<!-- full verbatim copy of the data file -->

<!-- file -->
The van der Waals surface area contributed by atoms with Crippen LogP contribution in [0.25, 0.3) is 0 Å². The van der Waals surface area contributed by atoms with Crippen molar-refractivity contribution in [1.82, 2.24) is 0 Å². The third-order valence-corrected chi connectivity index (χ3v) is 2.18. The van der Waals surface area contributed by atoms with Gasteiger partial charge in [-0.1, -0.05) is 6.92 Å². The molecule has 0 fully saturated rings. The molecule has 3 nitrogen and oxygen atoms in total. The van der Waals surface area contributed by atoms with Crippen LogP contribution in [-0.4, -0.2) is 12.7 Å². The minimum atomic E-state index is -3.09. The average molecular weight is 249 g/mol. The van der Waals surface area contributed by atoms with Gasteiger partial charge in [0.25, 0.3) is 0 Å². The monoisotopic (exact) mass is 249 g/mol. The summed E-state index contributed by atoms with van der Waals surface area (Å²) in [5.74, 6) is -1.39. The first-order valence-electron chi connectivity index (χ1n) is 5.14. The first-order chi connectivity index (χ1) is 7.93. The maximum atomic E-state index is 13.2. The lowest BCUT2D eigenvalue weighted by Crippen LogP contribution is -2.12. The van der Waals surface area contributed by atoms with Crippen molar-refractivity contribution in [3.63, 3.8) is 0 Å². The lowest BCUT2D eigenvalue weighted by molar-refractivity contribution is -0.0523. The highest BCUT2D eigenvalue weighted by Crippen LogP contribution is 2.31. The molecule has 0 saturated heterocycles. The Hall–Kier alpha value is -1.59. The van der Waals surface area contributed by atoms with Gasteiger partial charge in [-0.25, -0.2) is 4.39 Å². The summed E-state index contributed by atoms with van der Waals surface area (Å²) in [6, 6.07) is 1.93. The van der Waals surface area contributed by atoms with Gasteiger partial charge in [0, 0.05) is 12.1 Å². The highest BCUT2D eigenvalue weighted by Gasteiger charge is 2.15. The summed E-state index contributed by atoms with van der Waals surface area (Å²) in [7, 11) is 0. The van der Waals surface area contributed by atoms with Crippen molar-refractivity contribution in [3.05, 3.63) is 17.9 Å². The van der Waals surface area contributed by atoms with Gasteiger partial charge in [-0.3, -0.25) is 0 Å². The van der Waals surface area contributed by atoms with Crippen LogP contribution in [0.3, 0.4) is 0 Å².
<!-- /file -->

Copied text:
The van der Waals surface area contributed by atoms with Crippen LogP contribution in [0.25, 0.3) is 0 Å². The van der Waals surface area contributed by atoms with Crippen molar-refractivity contribution in [1.82, 2.24) is 0 Å². The third-order valence-corrected chi connectivity index (χ3v) is 2.18. The van der Waals surface area contributed by atoms with Gasteiger partial charge in [-0.1, -0.05) is 6.92 Å². The molecule has 0 fully saturated rings. The molecule has 3 nitrogen and oxygen atoms in total. The van der Waals surface area contributed by atoms with Crippen LogP contribution in [-0.4, -0.2) is 12.7 Å². The minimum atomic E-state index is -3.09. The average molecular weight is 249 g/mol. The van der Waals surface area contributed by atoms with Gasteiger partial charge in [0.25, 0.3) is 0 Å². The monoisotopic (exact) mass is 249 g/mol. The summed E-state index contributed by atoms with van der Waals surface area (Å²) in [5.74, 6) is -1.39. The first-order valence-electron chi connectivity index (χ1n) is 5.14. The first-order chi connectivity index (χ1) is 7.93. The maximum atomic E-state index is 13.2. The lowest BCUT2D eigenvalue weighted by Crippen LogP contribution is -2.12. The van der Waals surface area contributed by atoms with Crippen molar-refractivity contribution in [3.63, 3.8) is 0 Å². The lowest BCUT2D eigenvalue weighted by molar-refractivity contribution is -0.0523. The highest BCUT2D eigenvalue weighted by Crippen LogP contribution is 2.31. The molecule has 0 saturated heterocycles. The Hall–Kier alpha value is -1.59. The van der Waals surface area contributed by atoms with Gasteiger partial charge in [-0.25, -0.2) is 4.39 Å². The summed E-state index contributed by atoms with van der Waals surface area (Å²) in [6, 6.07) is 1.93. The van der Waals surface area contributed by atoms with Gasteiger partial charge in [0, 0.05) is 12.1 Å². The highest BCUT2D eigenvalue weighted by Gasteiger charge is 2.15. The summed E-state index contributed by atoms with van der Waals surface area (Å²) in [7, 11) is 0. The van der Waals surface area contributed by atoms with Crippen molar-refractivity contribution in [3.05, 3.63) is 17.9 Å². The van der Waals surface area contributed by atoms with Gasteiger partial charge in [-0.3, -0.25) is 0 Å². The van der Waals surface area contributed by atoms with Crippen LogP contribution in [0.3, 0.4) is 0 Å².